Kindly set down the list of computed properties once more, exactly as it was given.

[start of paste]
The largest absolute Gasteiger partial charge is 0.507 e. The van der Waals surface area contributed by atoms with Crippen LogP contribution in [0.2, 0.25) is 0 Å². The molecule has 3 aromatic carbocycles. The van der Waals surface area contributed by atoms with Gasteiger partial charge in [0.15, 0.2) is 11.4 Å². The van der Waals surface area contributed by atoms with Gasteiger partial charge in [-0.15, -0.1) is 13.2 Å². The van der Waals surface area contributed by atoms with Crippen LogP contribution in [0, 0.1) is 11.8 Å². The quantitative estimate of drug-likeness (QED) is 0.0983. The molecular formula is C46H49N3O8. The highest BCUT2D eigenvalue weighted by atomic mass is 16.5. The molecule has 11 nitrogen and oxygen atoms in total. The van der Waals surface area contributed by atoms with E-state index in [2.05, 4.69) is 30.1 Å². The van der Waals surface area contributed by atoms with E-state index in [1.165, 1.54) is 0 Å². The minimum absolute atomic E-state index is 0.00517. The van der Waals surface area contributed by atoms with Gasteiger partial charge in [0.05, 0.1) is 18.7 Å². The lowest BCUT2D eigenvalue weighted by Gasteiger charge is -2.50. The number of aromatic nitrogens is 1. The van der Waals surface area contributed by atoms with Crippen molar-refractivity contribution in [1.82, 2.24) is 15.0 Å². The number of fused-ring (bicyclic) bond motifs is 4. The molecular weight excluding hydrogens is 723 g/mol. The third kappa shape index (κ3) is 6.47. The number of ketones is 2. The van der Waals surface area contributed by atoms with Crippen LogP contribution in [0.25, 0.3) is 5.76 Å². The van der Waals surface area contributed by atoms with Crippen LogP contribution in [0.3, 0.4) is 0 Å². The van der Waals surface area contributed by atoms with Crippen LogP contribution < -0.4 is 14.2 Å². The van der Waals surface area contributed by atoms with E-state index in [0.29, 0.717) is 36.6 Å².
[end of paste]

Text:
The largest absolute Gasteiger partial charge is 0.507 e. The van der Waals surface area contributed by atoms with Crippen LogP contribution in [0.2, 0.25) is 0 Å². The molecule has 3 aromatic carbocycles. The van der Waals surface area contributed by atoms with Gasteiger partial charge in [0.15, 0.2) is 11.4 Å². The van der Waals surface area contributed by atoms with Gasteiger partial charge in [-0.15, -0.1) is 13.2 Å². The van der Waals surface area contributed by atoms with Crippen LogP contribution in [0, 0.1) is 11.8 Å². The quantitative estimate of drug-likeness (QED) is 0.0983. The molecular formula is C46H49N3O8. The highest BCUT2D eigenvalue weighted by atomic mass is 16.5. The molecule has 11 nitrogen and oxygen atoms in total. The van der Waals surface area contributed by atoms with E-state index in [2.05, 4.69) is 30.1 Å². The van der Waals surface area contributed by atoms with E-state index in [1.165, 1.54) is 0 Å². The minimum absolute atomic E-state index is 0.00517. The van der Waals surface area contributed by atoms with Gasteiger partial charge in [0.05, 0.1) is 18.7 Å². The lowest BCUT2D eigenvalue weighted by Gasteiger charge is -2.50. The number of aromatic nitrogens is 1. The van der Waals surface area contributed by atoms with Crippen molar-refractivity contribution in [1.82, 2.24) is 15.0 Å². The number of fused-ring (bicyclic) bond motifs is 4. The molecular weight excluding hydrogens is 723 g/mol. The third kappa shape index (κ3) is 6.47. The number of ketones is 2. The van der Waals surface area contributed by atoms with Crippen LogP contribution in [0.25, 0.3) is 5.76 Å². The van der Waals surface area contributed by atoms with Crippen LogP contribution in [0.3, 0.4) is 0 Å². The van der Waals surface area contributed by atoms with Crippen LogP contribution < -0.4 is 14.2 Å². The van der Waals surface area contributed by atoms with E-state index in [0.29, 0.717) is 36.6 Å².